I’ve been asked to explain “why” we’re getting people together in our community raising series. My answer has typically been “why not?” The answers to that question reveal more about the asker’s sense of optimism and, more than likely, that they are great candidates for more community face time. For your consideration…
How many times a year, a month, a week do you sit down at the dinner table with friends and family and have a conversation? If you do, you know the sense of connection when conversation becomes free-flowing and meaningful exchanges take place. Sitting down to eat with other people can be an inspiring, creative experience. Plus, reaching up and out as a group is sustainable, encouraging and fun. And that brings me to what we at home&community inc get out of holding this kind of gathering and how it’s related to our overall goals.
We need to meet with and reach out to other people so we can remember, appreciate and care about other people. Simple right?
Our community food system and homesteading project relies upon this truth. For so long, it has felt like everyone is trying to do something but little is coordinated. Or there are a bunch of hoops when it’s a simple concept of growing and sharing. Between the universities, schools, community garden associations, food/homesteading bloggers, backyard gardeners, restaurants, us…it’s just overwhelming. After our last community raising dinner and all the meaningful conversations there, we took a deep breath and decided — in the immortal words of Nike — to just do it. We’ve got some land, we’ve got some seeds, we’ve got major Home Ec skills, we’ve got a bunch of people that are ready to learn, we’ve got you and everyone who’s ready to get ideas in motion. And we’ve got it all on a pared down, intimate, personal and meaningful scale.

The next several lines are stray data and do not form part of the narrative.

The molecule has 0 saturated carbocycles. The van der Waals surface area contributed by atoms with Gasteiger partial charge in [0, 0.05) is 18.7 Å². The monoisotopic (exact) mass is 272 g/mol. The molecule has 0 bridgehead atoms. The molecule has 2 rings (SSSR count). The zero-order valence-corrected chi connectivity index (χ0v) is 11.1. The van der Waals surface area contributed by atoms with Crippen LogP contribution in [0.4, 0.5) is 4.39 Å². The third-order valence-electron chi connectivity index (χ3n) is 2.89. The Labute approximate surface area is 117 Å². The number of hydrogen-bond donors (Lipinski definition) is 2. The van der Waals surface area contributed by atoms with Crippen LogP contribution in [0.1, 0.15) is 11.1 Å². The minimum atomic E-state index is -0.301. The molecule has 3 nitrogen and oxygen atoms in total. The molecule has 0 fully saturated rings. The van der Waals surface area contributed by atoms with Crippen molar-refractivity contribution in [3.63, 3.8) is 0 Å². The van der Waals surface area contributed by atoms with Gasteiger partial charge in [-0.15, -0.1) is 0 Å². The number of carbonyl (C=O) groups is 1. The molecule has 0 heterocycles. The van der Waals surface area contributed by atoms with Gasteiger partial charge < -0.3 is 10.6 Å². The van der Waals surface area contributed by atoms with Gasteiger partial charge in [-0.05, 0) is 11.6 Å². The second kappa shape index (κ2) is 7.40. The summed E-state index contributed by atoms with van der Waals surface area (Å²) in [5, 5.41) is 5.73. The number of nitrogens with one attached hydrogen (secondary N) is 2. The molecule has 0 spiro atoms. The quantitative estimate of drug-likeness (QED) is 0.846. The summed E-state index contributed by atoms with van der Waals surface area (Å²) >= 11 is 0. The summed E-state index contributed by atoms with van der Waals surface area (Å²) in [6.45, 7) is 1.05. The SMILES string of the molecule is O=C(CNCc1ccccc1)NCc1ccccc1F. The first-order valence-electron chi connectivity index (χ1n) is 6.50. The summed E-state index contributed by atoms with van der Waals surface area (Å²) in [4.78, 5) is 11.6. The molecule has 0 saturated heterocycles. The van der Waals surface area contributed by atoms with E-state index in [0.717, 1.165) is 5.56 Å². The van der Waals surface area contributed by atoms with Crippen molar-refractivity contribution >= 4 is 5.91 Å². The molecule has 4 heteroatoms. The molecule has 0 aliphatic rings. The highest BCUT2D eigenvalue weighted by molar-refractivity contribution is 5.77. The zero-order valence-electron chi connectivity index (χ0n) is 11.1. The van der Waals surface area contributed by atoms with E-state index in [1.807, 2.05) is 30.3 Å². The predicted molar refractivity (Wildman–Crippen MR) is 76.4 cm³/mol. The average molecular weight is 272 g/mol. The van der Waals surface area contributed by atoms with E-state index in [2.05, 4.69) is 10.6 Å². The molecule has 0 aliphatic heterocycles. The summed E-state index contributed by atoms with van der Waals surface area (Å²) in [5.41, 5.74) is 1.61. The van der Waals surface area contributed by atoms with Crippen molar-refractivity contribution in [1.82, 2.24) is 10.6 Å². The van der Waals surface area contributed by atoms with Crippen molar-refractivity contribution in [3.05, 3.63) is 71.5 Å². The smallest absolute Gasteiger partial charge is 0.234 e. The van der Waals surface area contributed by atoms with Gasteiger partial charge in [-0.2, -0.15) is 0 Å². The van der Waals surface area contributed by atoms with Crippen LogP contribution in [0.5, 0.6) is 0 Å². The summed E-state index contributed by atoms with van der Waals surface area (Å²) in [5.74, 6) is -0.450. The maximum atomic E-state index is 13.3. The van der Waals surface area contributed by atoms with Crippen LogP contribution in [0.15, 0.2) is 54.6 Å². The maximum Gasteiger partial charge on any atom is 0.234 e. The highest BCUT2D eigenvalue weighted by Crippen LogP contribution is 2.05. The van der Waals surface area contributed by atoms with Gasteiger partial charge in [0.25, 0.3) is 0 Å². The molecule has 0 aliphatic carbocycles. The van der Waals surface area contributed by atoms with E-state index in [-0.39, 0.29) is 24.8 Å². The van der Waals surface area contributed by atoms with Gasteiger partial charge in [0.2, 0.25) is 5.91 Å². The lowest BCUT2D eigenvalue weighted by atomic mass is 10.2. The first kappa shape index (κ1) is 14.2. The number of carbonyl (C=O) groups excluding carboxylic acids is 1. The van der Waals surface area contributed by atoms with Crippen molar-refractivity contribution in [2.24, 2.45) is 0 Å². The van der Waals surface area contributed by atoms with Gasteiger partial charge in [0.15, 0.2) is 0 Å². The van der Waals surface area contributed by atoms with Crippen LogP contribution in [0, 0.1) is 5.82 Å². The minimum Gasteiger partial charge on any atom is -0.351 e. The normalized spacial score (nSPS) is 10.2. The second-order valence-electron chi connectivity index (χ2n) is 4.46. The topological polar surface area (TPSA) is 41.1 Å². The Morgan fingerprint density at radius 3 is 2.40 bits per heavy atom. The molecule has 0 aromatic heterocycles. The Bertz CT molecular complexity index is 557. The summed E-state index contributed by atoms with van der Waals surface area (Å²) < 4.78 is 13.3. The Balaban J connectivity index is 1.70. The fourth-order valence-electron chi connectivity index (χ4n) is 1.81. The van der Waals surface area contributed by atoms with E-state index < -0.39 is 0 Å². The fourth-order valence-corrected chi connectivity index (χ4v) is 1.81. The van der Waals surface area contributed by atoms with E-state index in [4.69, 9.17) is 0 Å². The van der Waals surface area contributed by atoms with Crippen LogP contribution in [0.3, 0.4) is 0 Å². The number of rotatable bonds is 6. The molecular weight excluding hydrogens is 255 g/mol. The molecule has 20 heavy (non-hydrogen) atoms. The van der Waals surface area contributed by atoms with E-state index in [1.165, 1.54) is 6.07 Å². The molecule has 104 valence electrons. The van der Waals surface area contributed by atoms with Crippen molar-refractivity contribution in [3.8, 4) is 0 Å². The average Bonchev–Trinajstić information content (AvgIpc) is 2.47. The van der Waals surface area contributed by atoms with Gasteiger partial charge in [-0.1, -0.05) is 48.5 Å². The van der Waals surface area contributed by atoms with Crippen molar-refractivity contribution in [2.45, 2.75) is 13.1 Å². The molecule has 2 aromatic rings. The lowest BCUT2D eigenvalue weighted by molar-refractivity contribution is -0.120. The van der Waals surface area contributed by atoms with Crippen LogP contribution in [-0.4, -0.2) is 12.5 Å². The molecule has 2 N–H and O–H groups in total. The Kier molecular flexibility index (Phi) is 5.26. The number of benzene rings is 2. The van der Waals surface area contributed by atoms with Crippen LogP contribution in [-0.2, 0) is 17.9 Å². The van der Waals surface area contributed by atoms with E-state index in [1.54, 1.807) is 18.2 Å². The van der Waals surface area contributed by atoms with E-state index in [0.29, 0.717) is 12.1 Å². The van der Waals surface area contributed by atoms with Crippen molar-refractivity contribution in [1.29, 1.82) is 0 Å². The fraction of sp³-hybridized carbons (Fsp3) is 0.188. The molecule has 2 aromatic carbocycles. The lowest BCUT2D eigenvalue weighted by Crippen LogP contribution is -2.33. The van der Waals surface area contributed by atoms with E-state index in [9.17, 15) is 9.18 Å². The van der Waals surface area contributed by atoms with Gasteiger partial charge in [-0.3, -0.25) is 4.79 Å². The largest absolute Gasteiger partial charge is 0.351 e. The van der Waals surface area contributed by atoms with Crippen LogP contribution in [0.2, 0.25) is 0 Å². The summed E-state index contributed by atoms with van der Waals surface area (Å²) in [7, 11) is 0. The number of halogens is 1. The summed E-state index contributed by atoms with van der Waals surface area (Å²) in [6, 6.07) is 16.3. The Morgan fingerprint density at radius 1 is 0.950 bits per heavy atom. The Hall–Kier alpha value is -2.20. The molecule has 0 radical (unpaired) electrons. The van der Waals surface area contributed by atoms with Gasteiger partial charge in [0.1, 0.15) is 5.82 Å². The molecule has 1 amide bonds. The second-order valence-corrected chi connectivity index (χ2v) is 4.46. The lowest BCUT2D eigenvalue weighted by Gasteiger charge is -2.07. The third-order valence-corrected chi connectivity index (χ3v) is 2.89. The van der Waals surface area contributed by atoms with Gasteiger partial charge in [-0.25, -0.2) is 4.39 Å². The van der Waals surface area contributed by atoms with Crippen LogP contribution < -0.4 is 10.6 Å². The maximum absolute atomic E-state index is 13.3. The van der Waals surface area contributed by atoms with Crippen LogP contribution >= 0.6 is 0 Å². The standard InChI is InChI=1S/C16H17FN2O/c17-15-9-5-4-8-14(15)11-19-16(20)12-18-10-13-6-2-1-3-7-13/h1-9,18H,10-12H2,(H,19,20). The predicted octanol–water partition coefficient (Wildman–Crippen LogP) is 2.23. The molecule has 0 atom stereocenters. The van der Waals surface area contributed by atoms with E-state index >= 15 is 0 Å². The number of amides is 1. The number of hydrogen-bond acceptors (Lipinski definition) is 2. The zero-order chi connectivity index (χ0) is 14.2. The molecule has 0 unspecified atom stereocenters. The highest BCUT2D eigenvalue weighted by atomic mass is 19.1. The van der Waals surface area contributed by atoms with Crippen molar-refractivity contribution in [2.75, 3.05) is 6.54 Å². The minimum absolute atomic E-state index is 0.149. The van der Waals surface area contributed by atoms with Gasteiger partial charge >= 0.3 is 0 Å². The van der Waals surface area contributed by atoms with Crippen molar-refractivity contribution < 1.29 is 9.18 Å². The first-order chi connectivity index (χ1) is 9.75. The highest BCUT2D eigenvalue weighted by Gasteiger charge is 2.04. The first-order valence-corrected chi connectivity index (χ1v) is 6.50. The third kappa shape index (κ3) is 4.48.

We’re doing less, so we can accomplish more.
Our new sites are smaller and manageable to make it easier to have a meaningful exchange with the low-income residents we serve. We’ll coordinate training and production at these smaller, close-knit sites. Each site will know its own, local needs — what kind of distribution plan (ie: how much to neighbors, how much to market), what kind of homesteading programs (ie: canning, nutrition, sewing, cleaning products), etc. All with the added benefits of helping residents develop marketable skills and entrepreneurial opportunities.
So, our effort is to get folks to the table (literally) to eat, talk and create. Once you get going, it’s easy, makes perfect sense and feels right. It all begins with baby steps. For instance, resist the temptation to send an email. Write to someone on paper every now and again (on recycled, homemade or seed-filled paper!). Resist in little and big ways. When we do, we might just grow something…because resistance is fertile!